Pensions  

AE could push people over LTA limit despite protection

AE could push people over LTA limit despite protection

People who have accrued a significant pension but are later automatically enrolled into a pension scheme could be putting their lifetime allowance protection at risk, an adviser has warned.

Craig Harrison (pictured), managing director of London-based Creative Wealth Management, pictured, said he had spoken to one professional indemnity insurer who was worried about possible liabilities.

For example, a person could have LTA protection set at the historically higher limit than the current LTA. If this person returns to work or changes employment, and is automatically enrolled into a pension scheme which pushes them over the limit, he could lose out.

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However, Mr Harrison said there were question marks about whether the employer, its financial adviser or the employee would be liable for any losses.

Mr Harrison said: “Each time there is a fall in the lifetime allowance the government comes out with this protection.But the issue with auto-enrolment is that if someone enrols then they could blow their allowance if they have a larger pot.

“I would expect people who have got lifetime allowance protection to be more well-informed and to take advice, but you cannot speak for everyone. Some people might have lost track of the legislation.”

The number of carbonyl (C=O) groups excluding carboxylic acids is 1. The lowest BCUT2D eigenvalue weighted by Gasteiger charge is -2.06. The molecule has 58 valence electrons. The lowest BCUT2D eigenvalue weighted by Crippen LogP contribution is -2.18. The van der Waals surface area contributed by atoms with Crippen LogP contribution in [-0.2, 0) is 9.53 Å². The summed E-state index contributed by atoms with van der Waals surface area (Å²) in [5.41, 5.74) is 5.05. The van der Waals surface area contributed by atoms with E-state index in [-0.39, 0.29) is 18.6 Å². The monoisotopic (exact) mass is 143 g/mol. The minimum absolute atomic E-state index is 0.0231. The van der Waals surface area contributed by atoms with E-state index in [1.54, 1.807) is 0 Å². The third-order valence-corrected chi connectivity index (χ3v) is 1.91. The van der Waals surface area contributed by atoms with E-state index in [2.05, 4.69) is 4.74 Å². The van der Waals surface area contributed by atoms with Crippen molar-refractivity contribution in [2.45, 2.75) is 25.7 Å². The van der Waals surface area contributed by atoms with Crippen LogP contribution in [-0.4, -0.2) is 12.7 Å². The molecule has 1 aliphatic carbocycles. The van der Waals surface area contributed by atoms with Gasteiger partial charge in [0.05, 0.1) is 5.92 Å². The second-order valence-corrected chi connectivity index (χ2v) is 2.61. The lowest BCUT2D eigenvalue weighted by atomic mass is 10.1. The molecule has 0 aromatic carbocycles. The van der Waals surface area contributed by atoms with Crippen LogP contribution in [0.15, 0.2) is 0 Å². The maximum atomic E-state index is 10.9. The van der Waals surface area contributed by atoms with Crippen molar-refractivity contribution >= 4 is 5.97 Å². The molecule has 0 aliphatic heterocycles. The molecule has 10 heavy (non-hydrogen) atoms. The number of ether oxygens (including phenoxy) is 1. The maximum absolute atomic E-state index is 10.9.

The lifetime allowance is currently £1.25m but chancellor George Osborne announced in this year’s Budget it would be reduced to £1m from April 2016.

The government has recently published proposals which remove the requirement to automatically enrol and provide information to employees with tax-protected status.

Earlier this year the department for work and pensions consulted on proposals for tackling this issue. In a comment following the consultation the DWP said: “The government agrees with the majority of respondents that the onus should be on the worker to notify their employer of their tax-protected status. We also want to provide some flexibility for workers and employers and so we are not minded to change from the employer having ‘reasonable grounds’ to believe their employee has tax-protected status.”

Adviser view

Tom Dean, a chartered financial planner with London-based Plutus Wealth Management, said: “For the sake of one small monthly contribution, the client could suffer a considerable amount of damage, so it is something that you have to keep on top of.”